THE NEED FOR SHARK FIN IDENTIFICATION
The illegal trade in shark fins is a global issue that is driven by the demand for shark fin soup - a delicacy and status food item in East Asia.
Sharks have been targeted for many centuries, mainly for their meat and fins, however, the fins are the most valuable part of many sharks and it is estimated that between 26 and 73 million sharks (worth USD 400-500 million) are traded each year1. The high economic incentives associated with the shark fin trade, combined with the demand for shark fin as a status food item and the poor enforcement at many points in the supply chain, are the main factors driving the illegal trade.
The fins of some species, such as Hammerhead sharks (Sphyrnidae spp.), and Oceanic Whitetip Carcharhinus longimanus are of higher value and the associated demand has contributed to unsustainable fishing pressure on the populations of these species. As a result, over 40 shark and ray species have been listed in Appendix II of the Convention on International Trade in Endangered Species of Wild Fauna and Flora (CITES). In order to export CITES-listed shark species, a permit must be issued by the exporting country’s CITES Management Authority confirming that the shipment was obtained legally and sustainably, and that the catch and trade are not detrimental to the survival of the species. The illegal trade in CITES-listed species is of extra concern given the conservation reasons related to those species being added in the CITES Appendices.
CURRENT CHALLENGES OF FIN IDENTIFICATION
development of 3d replica shark fins
During discussions with TRAFFIC on shark fin training, the Shark Scientist, Charlene da Silva, at the South African Department of Forestry, Fisheries and Environment (DFFE) suggested making 3D printed fins, based on real dried shark fins. Funding was sourced to conduct the necessary research and development process through the TRAFFIC ReTTA project, funded by Arcadia—a charitable fund of Lisbet Rausing and Peter Baldwin.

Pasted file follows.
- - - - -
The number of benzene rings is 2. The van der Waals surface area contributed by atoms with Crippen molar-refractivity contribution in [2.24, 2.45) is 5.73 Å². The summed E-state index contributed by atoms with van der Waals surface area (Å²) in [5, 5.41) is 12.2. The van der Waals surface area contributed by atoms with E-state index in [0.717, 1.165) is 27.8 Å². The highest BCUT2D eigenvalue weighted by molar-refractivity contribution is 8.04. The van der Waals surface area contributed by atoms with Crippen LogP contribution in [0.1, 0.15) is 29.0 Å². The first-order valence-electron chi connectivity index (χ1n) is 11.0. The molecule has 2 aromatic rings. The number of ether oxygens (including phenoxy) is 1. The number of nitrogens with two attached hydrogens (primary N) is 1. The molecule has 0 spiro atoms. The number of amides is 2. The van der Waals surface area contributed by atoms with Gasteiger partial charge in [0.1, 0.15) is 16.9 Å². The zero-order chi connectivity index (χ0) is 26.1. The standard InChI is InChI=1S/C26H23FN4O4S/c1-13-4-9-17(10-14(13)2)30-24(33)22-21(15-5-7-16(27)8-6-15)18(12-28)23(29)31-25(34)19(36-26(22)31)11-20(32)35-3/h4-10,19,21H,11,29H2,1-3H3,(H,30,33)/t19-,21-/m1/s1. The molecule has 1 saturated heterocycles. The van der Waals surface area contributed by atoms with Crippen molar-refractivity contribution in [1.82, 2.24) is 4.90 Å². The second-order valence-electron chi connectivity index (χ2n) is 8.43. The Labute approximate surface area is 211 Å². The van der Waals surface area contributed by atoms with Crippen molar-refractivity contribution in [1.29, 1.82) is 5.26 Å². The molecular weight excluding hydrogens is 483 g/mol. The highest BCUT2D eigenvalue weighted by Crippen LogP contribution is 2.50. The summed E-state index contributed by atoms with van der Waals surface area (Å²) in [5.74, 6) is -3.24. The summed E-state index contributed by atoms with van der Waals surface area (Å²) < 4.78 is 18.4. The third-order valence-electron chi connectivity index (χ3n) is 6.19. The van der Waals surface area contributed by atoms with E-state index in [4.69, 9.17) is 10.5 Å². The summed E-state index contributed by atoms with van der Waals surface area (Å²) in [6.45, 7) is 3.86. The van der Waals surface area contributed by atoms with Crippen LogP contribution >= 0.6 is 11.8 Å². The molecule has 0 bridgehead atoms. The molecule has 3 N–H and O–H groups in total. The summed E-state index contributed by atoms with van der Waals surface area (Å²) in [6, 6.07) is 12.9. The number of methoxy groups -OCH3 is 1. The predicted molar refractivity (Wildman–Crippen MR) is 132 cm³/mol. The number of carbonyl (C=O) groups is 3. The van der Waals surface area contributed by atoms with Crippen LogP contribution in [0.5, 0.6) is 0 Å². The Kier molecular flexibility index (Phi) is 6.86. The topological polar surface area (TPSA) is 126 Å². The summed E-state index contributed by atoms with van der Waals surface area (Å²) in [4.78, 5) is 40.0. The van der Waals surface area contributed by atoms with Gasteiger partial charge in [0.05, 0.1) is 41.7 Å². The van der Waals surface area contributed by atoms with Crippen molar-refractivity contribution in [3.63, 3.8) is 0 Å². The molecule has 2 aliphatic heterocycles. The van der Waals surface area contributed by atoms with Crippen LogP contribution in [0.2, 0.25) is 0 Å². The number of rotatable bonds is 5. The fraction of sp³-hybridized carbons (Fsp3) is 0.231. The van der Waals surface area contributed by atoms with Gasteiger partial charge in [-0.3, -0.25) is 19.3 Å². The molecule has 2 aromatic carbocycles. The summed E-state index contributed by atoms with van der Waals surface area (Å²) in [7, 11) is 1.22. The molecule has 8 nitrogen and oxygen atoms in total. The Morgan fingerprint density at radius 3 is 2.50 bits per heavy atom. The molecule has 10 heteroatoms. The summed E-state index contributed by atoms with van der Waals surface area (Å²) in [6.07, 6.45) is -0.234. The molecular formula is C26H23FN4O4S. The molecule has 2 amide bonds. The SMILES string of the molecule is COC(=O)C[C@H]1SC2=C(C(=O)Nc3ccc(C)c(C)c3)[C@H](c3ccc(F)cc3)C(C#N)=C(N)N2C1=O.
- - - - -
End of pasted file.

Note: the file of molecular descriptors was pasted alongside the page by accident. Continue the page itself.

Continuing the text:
The subsequent development of the 3D replica fins was a collaborative process involving many stakeholders from across the world.
Dried fins from CITES-listed sharks were collected over the years by Debra Abercrombie, a shark expert based in Florida, USA, who used them for training customs and fisheries officials across the world on the key identifying features of the fins. The fins from this and additional collections were 3D laser scanned to provide a digital representation of each fin.
Once a digital representation of each fin was created, the 3D scanned images underwent a process known as retopology. This is a process whereby the 3D scanned image is modified to produce an optimally printed product. The retopologized shark files were then 3D printed using a selective laser sintering process with nylon as the main material. Sintered nylon provides a slightly rough sandpaper-like texture similar to real dried shark fins which also allows for better adhesion of paint.
For those looking to change the text on the fins by editing the digital files, please contact Thomas Torr.
We also extend our sincere thanks to 3D Forms for their printing expertise.
The painting of the replica fins served as the most challenging step in the process as it was essential for the final painted fins to have the correct colours and markings, as these are often important identifying features.
Skilled artists from Cosmesis Advanced Prosthetics, a company based in Cape Town, assisted with the painting of the replica fins. To ensure that the colours and markings on the painted fins most accurately matched those of the real fins, photographs were taken of the real fins with grey and colour reference cards. The final painted fins involved multiple layers of airbrushing to create the exact colour for each fin, with specific paint marking added depending on the fin and key identifying features – for example, white mottled markings for Oceanic Whitetip sharks.
Once the shark fins were scanned, printed and painted we realised that these fins would be great for training purposes but that replica fins being used by enforcement officials in active inspections should have the name of the shark and the type of fin, printed on each fin (eg: Oceanic Whitetip, dorsal).
With the assistance of Cosmesis Advanced Prosthetics, we also developed the concept of being able to provide a QR code-based link from each fin to dedicated web pages providing information on the key identifying features for each species. Accordingly, a second set of fin scans has been developed (through retopology) which provides printed fins that contain the name of each shark along the leading edge of the fin and a raised square section on which QR codes can be attached. With these fins, law enforcement officials can scan the QR codes on their phone and obtain detailed guidance on the key identification features of that specific fin. This combination of replica fins and guidance on key identifying features is expected to give law enforcement the best combination of shark fin identification tools, allowing for rapid and confident decision-making.